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Ad puellam, ne pro amore proemia poscat

Such as the cause was of two husbands warre,
Whom Trojane ships fecht from Europa farre.
Such as was Leda, whom the God deluded
In snowe-white plumes of a false swanne included.
Such as Amimone through the drie fields strayed
When on her head a water pitcher lajed.
Such wert thou, and I fear'd the Bull and Eagle
And what ere love made Jove should thee invegle.
Now all feare with my mindes hot love abates,
No more this beauty mine eyes captivates.
Ask'st why I chaunge? because thou crav'st reward:
This cause hath thee from pleasing me debard.
While thou wert plaine, I lov'd thy minde and face:
Now inward faults thy outward forme disgrace.
Love is a naked boy, his yeares saunce staine,
And hath no cloathes, but open doth remaine.
Will you for gaine have Cupid sell himselfe?
He hath no bosome, where to hide base pelfe.
Love and Loves sonne are with fierce armes to oddes;
To serve for pay beseemes not wanton gods.
The whore stands to be bought for each mans mony
And seekes vild wealth by selling of her Cony,
Yet greedy Bauds command she curseth still,
And doth constraind, what you do of good will.
Take from irrationall beasts a president,
Tis shame their wits should be more excelent.
The Mare askes not the Horse, the Cowe the Bull,
Nor the milde Ewe gifts from the Ramme doth pull.
Only a Woman gets spoiles from a Man,
Farmes out her-self on nights for what she can.
And lets what both delight, what both desire,
Making her joy according to her hire.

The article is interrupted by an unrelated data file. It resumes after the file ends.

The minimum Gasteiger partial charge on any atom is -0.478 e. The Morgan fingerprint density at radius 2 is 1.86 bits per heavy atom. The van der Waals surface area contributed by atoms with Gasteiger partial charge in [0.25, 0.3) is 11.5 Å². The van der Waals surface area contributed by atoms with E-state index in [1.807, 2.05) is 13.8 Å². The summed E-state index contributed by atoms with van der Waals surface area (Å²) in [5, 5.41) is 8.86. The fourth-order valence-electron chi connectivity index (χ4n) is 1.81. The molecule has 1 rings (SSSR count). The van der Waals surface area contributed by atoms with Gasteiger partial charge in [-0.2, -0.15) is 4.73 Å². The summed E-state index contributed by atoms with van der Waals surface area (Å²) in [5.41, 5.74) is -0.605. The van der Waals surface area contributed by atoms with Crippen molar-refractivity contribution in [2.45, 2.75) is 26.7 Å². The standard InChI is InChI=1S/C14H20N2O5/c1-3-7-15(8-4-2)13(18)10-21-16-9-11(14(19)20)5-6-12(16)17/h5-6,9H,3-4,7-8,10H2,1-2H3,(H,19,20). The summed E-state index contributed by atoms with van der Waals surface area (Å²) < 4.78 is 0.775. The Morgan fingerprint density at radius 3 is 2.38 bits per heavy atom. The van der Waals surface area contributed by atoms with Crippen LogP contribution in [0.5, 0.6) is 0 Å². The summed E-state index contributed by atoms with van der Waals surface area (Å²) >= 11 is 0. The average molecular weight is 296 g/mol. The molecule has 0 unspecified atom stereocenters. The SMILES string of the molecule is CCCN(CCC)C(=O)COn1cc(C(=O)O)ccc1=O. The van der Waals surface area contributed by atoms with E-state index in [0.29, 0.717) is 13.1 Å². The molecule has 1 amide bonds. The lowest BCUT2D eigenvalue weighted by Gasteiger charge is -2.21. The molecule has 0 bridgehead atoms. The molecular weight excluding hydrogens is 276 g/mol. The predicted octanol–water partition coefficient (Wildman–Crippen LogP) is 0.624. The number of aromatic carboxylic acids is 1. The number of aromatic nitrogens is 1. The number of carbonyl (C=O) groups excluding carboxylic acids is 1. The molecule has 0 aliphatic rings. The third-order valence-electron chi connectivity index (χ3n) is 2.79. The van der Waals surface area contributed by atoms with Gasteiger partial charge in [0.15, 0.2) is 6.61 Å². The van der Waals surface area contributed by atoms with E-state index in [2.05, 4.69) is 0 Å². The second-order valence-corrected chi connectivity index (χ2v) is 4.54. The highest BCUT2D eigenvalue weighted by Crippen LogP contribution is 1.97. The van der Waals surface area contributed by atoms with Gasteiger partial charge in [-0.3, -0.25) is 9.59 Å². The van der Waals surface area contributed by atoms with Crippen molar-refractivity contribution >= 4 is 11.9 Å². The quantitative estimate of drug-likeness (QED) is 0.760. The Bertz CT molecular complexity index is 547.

The sport being such, as both alike sweete try it,
Why should one sell it, and the other buy it?
Why should I loose, and thou gaine by the pleasure
Which man and woman reape in equall measure?
Knights of the post of perjuries make saile,
The unjust Judge for bribes becomes a stale.
Tis shame sould tongues the guilty should defend
Or great wealth from a judgement seate ascend.
Tis shame to grow rich by bed merchandize,
Or prostitute thy beauty for bad prize.
Thankes worthely are due for things unbought,
For beds ill hyr'd we are indebted nought.
The hirer payeth al, his rent discharg'd
From firther duty he rests then inlarg'd.
Faire Dames for-beare rewards for nights to crave,
Ill gotten goods good end will never have.
The Sabine gauntlets were too dearely wunne
That unto death did presse the holy Nunne.
The sonne slew her, that forth to meete him went,
And a rich neck-lace caus'd that punnishment.
Yet thinke no scorne to aske a wealthy churle,
He wants no gifts into thy lap to hurle.
Take clustred grapes from an ore-laden vine,
May bounteous lome Alcinous fruite resigne.
Let poore men show their service, faith, and care;
All for their Mistrisse, what they have, prepare.
In verse to praise kinde Wenches tis my part,
And whom I like eternize by mine art.
Garments do weare, jewells and gold do wast,
The fame that verse gives doth for ever last.
To give I love, but to be ask't disdayne,
Leave asking, and lie give what I refraine.

load focus Latin (R. Ehwald, 1907)
load focus English (various, 1855)
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